FROM OUR EXPERTS
We've known for a long time that if you're going to stop taking opioids, it's usually best to taper off gradually to prevent severe withdrawal symptoms. But now, there's another very good reason not to abruptly stop taking opioid medications – it can actually increase your sensitivity to pain. A recent study conducted by the Department of Neurophysiology at the Center for Brain Research at the Medical University of Vienna in Austria has found that the sudden withdrawal of opioids leads to the long-term activation of pain impulses being sent to the brain. It creates a kind of memory trace in the pain system. They knew that sustained pain can set up a cycle of increased pain sensitivity, but the researchers were surprised to discover that the abrupt withdrawal of opioids does something very similar by increasing the concentration of calcium ions in the nerve cells of the spinal cord. On the positive side, the research team also discovered that i...
Symptoms Primary symptoms may include: Agitation and restless behavior Depressed mood Fatigue Generalized malaise Increased appetite Vivid and unpleasant dreams Slowing of activity The craving and depression can last for months following cessation of long-term heavy use (particularly daily). Withdrawal symptoms may also be associated with suicidal thoughts in some people. During withdrawal, there can be powerful, intense cravings for cocaine. However, the "high" associated with ongoing use becomes less and less pleasant, and can produce fear and extreme suspicion rather than joy (euphoria). Just the same, the cravings may remain powerful. Signs and tests A physical examination and history of cocaine use are sufficient to diagnose this condition. A toxicology (poison) screen may be performed to see if other drugs may have been taken.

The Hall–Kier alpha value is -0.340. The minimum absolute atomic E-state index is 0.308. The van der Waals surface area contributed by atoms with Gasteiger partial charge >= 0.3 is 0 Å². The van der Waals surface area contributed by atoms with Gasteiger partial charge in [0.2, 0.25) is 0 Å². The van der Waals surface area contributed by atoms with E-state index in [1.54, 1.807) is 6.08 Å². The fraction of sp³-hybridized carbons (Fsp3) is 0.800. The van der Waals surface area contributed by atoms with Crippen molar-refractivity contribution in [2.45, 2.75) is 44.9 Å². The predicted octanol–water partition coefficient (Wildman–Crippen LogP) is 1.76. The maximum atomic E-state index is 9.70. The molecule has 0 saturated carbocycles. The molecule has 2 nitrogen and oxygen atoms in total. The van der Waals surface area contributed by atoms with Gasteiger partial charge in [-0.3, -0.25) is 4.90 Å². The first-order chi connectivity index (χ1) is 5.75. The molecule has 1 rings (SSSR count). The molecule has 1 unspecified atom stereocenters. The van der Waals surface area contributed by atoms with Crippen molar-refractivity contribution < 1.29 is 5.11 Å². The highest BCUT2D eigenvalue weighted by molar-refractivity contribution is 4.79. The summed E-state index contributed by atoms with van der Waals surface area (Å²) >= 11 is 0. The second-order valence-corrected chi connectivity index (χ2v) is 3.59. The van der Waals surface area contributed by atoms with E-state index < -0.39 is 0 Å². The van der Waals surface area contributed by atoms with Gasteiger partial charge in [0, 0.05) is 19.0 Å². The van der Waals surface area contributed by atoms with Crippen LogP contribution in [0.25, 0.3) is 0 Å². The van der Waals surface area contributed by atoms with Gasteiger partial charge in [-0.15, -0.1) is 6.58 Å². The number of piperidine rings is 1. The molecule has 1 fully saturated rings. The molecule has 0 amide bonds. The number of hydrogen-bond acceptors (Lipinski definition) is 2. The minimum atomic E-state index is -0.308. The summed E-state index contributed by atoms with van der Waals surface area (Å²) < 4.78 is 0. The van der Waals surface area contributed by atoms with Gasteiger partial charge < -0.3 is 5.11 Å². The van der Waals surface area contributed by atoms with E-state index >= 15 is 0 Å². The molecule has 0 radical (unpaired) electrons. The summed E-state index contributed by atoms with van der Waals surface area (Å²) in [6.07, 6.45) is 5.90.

Many people are able to stop using antidepressants with relatively mild discomfort but, for others, withdrawal symptoms become debilitating. Some return to using antidepressants to stop the overwhelming number of symptoms associated with discontinuing these medications.
The term withdrawal, however, has been replaced with antidepressant discontinuation syndrome. This is because antidepressants are not considered to be addictive. They are not habit forming, do not cause drug-seeking behaviors, and are not harmful substances. The term withdrawal was somewhat misleading and therefore replaced.
It is recommended that those patients stopping antidepressant medications do so under the supervision of a physician and slowly wean off of the medication. Based on the length of time antidepressants have been used, and the current dosage, this process could take months to complete but can severely limit the severity of withdrawal symptoms.
The American ...
You should know
Answers to your question are meant to provide general health information but should not replace medical advice you receive from a doctor. No answers should be viewed as a diagnosis or recommended treatment for a condition. Content posted by community members does not necessarily reflect the views of Remedy Health Media, which also reserves the right to remove material deemed inappropriate.